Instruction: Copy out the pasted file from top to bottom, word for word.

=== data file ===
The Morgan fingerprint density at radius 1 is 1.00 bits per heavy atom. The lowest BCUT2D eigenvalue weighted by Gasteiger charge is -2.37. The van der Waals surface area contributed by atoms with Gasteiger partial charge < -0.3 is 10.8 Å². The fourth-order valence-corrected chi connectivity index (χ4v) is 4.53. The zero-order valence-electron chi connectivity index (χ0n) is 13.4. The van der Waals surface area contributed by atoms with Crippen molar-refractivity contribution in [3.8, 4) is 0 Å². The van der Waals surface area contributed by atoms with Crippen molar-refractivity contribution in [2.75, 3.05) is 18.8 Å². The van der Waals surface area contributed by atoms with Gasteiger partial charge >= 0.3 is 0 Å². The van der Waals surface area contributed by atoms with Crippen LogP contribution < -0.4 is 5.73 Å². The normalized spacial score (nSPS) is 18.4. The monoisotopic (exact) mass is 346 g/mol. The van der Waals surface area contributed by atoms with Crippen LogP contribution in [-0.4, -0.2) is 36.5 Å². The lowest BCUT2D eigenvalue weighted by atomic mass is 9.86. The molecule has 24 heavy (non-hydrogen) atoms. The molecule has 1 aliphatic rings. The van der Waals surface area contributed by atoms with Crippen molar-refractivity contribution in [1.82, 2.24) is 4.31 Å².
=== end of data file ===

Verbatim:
The Morgan fingerprint density at radius 1 is 1.00 bits per heavy atom. The lowest BCUT2D eigenvalue weighted by Gasteiger charge is -2.37. The van der Waals surface area contributed by atoms with Gasteiger partial charge < -0.3 is 10.8 Å². The fourth-order valence-corrected chi connectivity index (χ4v) is 4.53. The zero-order valence-electron chi connectivity index (χ0n) is 13.4. The van der Waals surface area contributed by atoms with Crippen molar-refractivity contribution in [3.8, 4) is 0 Å². The van der Waals surface area contributed by atoms with Crippen molar-refractivity contribution in [2.75, 3.05) is 18.8 Å². The van der Waals surface area contributed by atoms with Gasteiger partial charge >= 0.3 is 0 Å². The van der Waals surface area contributed by atoms with Crippen LogP contribution < -0.4 is 5.73 Å². The normalized spacial score (nSPS) is 18.4. The monoisotopic (exact) mass is 346 g/mol. The van der Waals surface area contributed by atoms with Crippen LogP contribution in [-0.4, -0.2) is 36.5 Å². The lowest BCUT2D eigenvalue weighted by atomic mass is 9.86. The molecule has 24 heavy (non-hydrogen) atoms. The molecule has 1 aliphatic rings. The van der Waals surface area contributed by atoms with Crippen molar-refractivity contribution in [1.82, 2.24) is 4.31 Å².